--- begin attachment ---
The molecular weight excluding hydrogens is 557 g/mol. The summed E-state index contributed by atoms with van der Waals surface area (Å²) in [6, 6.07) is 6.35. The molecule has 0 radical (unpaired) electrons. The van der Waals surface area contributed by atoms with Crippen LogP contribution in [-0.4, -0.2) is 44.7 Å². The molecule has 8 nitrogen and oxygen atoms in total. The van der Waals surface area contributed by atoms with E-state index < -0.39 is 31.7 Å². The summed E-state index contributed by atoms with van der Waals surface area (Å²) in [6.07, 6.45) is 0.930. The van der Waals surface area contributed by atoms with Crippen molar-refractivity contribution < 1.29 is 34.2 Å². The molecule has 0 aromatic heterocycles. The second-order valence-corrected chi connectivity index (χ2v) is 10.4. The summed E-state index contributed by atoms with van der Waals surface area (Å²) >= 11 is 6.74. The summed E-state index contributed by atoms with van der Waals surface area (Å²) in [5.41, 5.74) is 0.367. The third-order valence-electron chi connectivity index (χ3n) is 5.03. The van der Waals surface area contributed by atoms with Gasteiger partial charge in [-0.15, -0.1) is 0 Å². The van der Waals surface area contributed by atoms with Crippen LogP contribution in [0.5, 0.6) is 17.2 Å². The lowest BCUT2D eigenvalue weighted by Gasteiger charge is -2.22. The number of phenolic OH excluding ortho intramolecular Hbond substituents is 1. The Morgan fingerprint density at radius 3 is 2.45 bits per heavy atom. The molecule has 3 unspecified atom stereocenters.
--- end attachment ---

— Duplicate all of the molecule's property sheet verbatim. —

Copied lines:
The molecular weight excluding hydrogens is 557 g/mol. The summed E-state index contributed by atoms with van der Waals surface area (Å²) in [6, 6.07) is 6.35. The molecule has 0 radical (unpaired) electrons. The van der Waals surface area contributed by atoms with Crippen LogP contribution in [-0.4, -0.2) is 44.7 Å². The molecule has 8 nitrogen and oxygen atoms in total. The van der Waals surface area contributed by atoms with E-state index < -0.39 is 31.7 Å². The summed E-state index contributed by atoms with van der Waals surface area (Å²) in [6.07, 6.45) is 0.930. The van der Waals surface area contributed by atoms with Crippen molar-refractivity contribution < 1.29 is 34.2 Å². The molecule has 0 aromatic heterocycles. The second-order valence-corrected chi connectivity index (χ2v) is 10.4. The summed E-state index contributed by atoms with van der Waals surface area (Å²) >= 11 is 6.74. The summed E-state index contributed by atoms with van der Waals surface area (Å²) in [5.41, 5.74) is 0.367. The third-order valence-electron chi connectivity index (χ3n) is 5.03. The van der Waals surface area contributed by atoms with Gasteiger partial charge in [-0.15, -0.1) is 0 Å². The van der Waals surface area contributed by atoms with Crippen LogP contribution in [0.5, 0.6) is 17.2 Å². The lowest BCUT2D eigenvalue weighted by Gasteiger charge is -2.22. The number of phenolic OH excluding ortho intramolecular Hbond substituents is 1. The Morgan fingerprint density at radius 3 is 2.45 bits per heavy atom. The molecule has 3 unspecified atom stereocenters.